Today's recipe is for Classic Vegan Biscuits which are perfect for homemade cheesecake base or you can shape them in any kind of form as well.
They are extremely easy to make and the dough will only take a couple of minutes :)
Grab the recipe along with some history of classic biscuits ;)
The Earliest Evidence
The earliest foods which we might call biscuits were probably baked on stones in the Neolithic era. However, archaeological remains of cooked grains do not fully reveal the form they took – cakes, porridges or flat, crisp biscuits. The term biscuit comes to English from the French biscuit (bis-qui), which itself has a Latin root: panis biscotus refers to bread twice-cooked.
The Romans certainly had a form of biscuit, what we’d now call a rusk and, as the name suggests, it was essentially bread which was re-baked to make it crisp. It kept for longer than plain bread, and was useful for travellers and soldiers’ rations.
The remains of the granaries at Housesteads Roman Fort. The short stone pillars supported a wooden floor that kept vermin and damp away from the grain,which was used to make bread and possibly rusk.
By the 14th century, the word biscuit had appeared in English, and the definition was broadening. Twice-baked biscuits were still popular, both savoury and sweet. But other forms, related to pancakes, were also becoming more common. Wafers were one of the longest-lasting medieval biscuits, made of a sweetened batter which was cooked over a fire and could be moulded or rolled as technology improved.
These biscuits weren’t just functional, but pleasurable as well. They were often eaten at the end of the meal, as a digestive, a role which biscuits would continue to play until the 20th century.
The original long-lasting savoury biscuits didn’t die out, however. Indeed, as ship-building techniques changed, and European populations grew, expanding across the globe, they became a very important part of naval provisions. The age of exploration morphed into the age of conquest and colonisation, and sailors spent increasingly long amounts of time at sea.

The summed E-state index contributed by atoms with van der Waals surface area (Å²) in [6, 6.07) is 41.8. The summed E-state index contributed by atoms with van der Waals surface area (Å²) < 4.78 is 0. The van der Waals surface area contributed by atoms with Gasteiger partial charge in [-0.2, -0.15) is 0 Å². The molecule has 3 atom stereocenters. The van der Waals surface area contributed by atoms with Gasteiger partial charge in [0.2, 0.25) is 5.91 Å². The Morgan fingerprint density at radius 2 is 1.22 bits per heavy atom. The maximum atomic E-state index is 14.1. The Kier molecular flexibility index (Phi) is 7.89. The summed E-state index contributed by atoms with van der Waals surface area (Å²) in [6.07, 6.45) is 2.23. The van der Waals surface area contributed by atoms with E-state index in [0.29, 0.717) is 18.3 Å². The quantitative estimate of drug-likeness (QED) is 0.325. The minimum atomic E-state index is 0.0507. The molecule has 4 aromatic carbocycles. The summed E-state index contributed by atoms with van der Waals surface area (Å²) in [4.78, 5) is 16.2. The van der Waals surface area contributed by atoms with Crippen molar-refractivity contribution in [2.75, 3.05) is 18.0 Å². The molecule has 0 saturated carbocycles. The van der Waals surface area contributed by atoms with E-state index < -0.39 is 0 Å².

Ships took on fresh food where they could find it, but the staple ration was preserved meat and ship’s biscuit. The earliest surviving example of a biscuit is from 1784, and it is a ship’s biscuit. They were renowned for their inedibility, and were so indestructible that some sailors used them as postcards.
The Importance of Sugar
Biscuits started to change in the 17th century. Prior to then, sugar had been very expensive, eaten only by the very rich, and imported from the near east. By the 1660s, Britain had colonised the West Indies, and a very dark part of world history had begun. Britain was not the only European country to participate in the slave trade, but it was the most significant. It implemented the plantation system in the West Indies and America, and built an empire of sugar based on human misery. In Britain itself, the price of sugar fell, and the foods which used it became cheaper and more accessible.
The types of biscuits (and cake) grew, and many more people started to consume them, on many different occasions. Although Britain abolished its slave trade in 1807, and slavery itself in 1833, sugar continued to be produced under horrific conditions for many decades. In America slavery was not abolished until 1865.
Wiggs of Many Types
Improved access to ingredients was not the only reason for a biscuit boom in the 17th century. Cooking technology was changing too, and food was undergoing a quiet revolution as Italian and then French influences came to bear. The old guild system was breaking down, and, try as they might, the bakers’ guilds could not stop people baking biscuits at home.
New types of biscuit found their way into recipe books: boiled and then baked, both jumbels and cracknels were knotted into intricate shapes. Macaroons melded meringues with nuts and took advantage of the magical properties of a stiff egg foam. Rice cakes showcased the usefulness of flours beyond the standard wheaten flour, while in Germany in particular, gingerbreads became a true mark of regional identity.